People arrive on Tuesday outside the Rodef Shalom Congregation for the funeral of two victims of the Tree of Life synagogue shooting in Pittsburgh. (Brendan Smialowski/AFP/Getty Images)
Columnist

Right now, the threat to ordinary Americans from homegrown terrorists, radicalized by racist and nativist conspiracies they read on the Internet, is significantly higher than the threat from Islamist terrorists, radicalized by jihadist conspiracies they read on the Internet. But as a nation, we aren’t going to admit it, and we aren’t going to stop it.

Look at the numbers. Over the past decade, domestic terrorism inspired by racist, anti-Semitic, xenophobic or white-supremacist views has skyrocketed, while other forms of terrorism are falling. Of the 65 attacks on gay bars, mosques and black churches committed during 2017, 37 of them — more than half — were perpetrated in the name of far-right extremism. Only seven were inspired by Islamist extremism. That tally doesn’t even include the far more numerous school shooters and random murderers inspired by the gun culture, which is also deeply connected to the conspiratorial thinking promoted on far-right and alt-right websites.

Why don’t we fight back? Because the costs are far too high, and the political obstacles far too powerful. In order to fight jihadist extremism, we went to the source. We tracked down al-Qaeda operatives all over the world. We invaded Afghanistan. We created anti-extremist teams who took down jihadist propaganda on the Internet. We sent FBI agents to track jihadist activists across the country.

What would happen if we were to follow the same policies for far-right extremism? Robert Bowers, who allegedly murdered 11 people at a Pittsburgh synagogue, was radicalized by the belief that Jewish organizations are conniving to bring immigrants into the United States in order to eradicate native populations: His last Internet post cited a Jewish charity he claimed was aiding “invaders.” Neatly and easily, this myth links anti-Semitism, racism, demographic panic and white supremacist grievance into a single story. No wonder it has so much power.

As it happens, this particular myth has a specific, traceable origin. It was developed in Hungary, as a political tool to aid in the reelection of Viktor Orban, the Hungarian prime minister. His election propaganda focused on billionaire philanthropist George Soros, who, Orban alleged, was conniving to bring immigrants to Europe in order to eradicate native populations. From Hungary this myth spread to other far-right and alt-right parties and sects in Europe and the United States. It has been repeated, to pick a few random examples, by Rep. Matt Gaetz (R-Fla.), cartoonist Ben Garrison and a Campbell Soup executive who has since left the company. But you can find many, many versions of it online if you look.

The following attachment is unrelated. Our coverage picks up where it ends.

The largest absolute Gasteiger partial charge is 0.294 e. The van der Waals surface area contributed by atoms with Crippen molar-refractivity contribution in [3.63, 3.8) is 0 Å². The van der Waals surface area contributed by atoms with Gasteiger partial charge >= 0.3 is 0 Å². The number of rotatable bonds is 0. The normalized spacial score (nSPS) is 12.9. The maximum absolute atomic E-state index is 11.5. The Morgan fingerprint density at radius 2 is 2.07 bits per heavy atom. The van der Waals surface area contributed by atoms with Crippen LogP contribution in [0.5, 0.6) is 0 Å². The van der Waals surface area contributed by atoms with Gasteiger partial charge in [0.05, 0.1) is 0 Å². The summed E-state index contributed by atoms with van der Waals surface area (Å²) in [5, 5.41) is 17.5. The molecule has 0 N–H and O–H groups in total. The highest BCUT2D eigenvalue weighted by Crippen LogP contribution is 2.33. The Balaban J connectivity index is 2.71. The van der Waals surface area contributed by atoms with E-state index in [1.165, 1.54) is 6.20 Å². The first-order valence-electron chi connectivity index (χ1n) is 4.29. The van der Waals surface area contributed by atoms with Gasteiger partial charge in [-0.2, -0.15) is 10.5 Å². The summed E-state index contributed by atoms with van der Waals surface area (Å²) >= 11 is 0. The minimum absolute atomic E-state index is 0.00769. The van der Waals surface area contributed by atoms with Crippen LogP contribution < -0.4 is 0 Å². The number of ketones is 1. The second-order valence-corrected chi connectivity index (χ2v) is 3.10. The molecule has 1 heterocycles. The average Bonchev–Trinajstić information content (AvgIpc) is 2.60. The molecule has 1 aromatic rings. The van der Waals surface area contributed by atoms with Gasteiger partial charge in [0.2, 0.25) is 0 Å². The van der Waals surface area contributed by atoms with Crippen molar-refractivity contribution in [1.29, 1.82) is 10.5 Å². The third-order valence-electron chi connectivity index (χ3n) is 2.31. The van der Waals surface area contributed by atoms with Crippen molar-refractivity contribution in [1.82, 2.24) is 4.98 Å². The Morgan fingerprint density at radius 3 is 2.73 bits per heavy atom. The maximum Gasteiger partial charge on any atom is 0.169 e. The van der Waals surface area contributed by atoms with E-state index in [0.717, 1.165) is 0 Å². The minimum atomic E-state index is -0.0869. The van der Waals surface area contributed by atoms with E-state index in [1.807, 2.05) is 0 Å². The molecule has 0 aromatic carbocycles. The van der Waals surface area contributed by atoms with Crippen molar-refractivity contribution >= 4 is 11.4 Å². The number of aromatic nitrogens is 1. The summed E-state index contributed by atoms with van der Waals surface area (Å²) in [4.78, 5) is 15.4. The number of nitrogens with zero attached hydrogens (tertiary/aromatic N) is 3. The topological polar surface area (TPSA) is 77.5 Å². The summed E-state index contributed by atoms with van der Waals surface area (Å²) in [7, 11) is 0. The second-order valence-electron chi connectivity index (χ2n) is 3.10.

If we were serious about halting the propagation of this myth, which has just inspired a serious act of terrorism, we should — using the jihadist analogy —  scrutinize known believers in this myth at the borders, and refuse them entry. We should use the FBI to identify and track down the many followers of this myth inside the country, and examine the places where they gather online, such as the Breitbart comment section or any one of a million Facebook pages. But of course we aren’t going to do any of that at all.

Nor are we going to fight back against the even more overwhelming anti-Semitic, racist and xenophobic rhetoric that doesn’t have such a specific, traceable origin. We aren’t going to crack down on the people who created the hateful websites and Internet posts that inspired Dylann Roof, who murdered nine black parishioners in a Charleston, S.C., church. We aren’t going to talk about the general atmosphere in which these kinds of ideas exist, the climate of tolerance for milder forms of racism or xenophobia, because their symbols are familiar, American symbols. The Confederate flag, for example.

In its way, the danger that the United States faces from far-right extremism is much greater than the danger from jihadist extremism, because it is an ideology that comes from within American and, more generally, Western societies. It has deep roots in our own culture; it is not identifiably “foreign,” as is militant Islam. Inside the United States, its adherents speak English, not Arabic. Its milder forms are well within the realm of what we consider to be politically acceptable. We hear them every day, from the White House, in Congress, on Fox News.

For all of these reasons, there is no military or foreign policy solution to this form of domestic extremist terrorism, and there won’t be; there isn’t even a real role for the FBI. The only conceivable solutions might lie in some combination of education, gun control and Internet regulation — although under this president, and with this Republican Party running Congress, these aren’t going to happen either. If we can’t vote them out, there is no solution at all. Like Afghans or Lebanese, we will just have to learn to live with terrorism, to become numb to it — to adjust.

Read more:

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Ed Rogers: Trump should not go to Pittsburgh

Patti Davis: Let’s stop asking Trump for comfort after tragedies

Catherine Rampell: Be angry at Trump. But don’t let Republicans off the hook.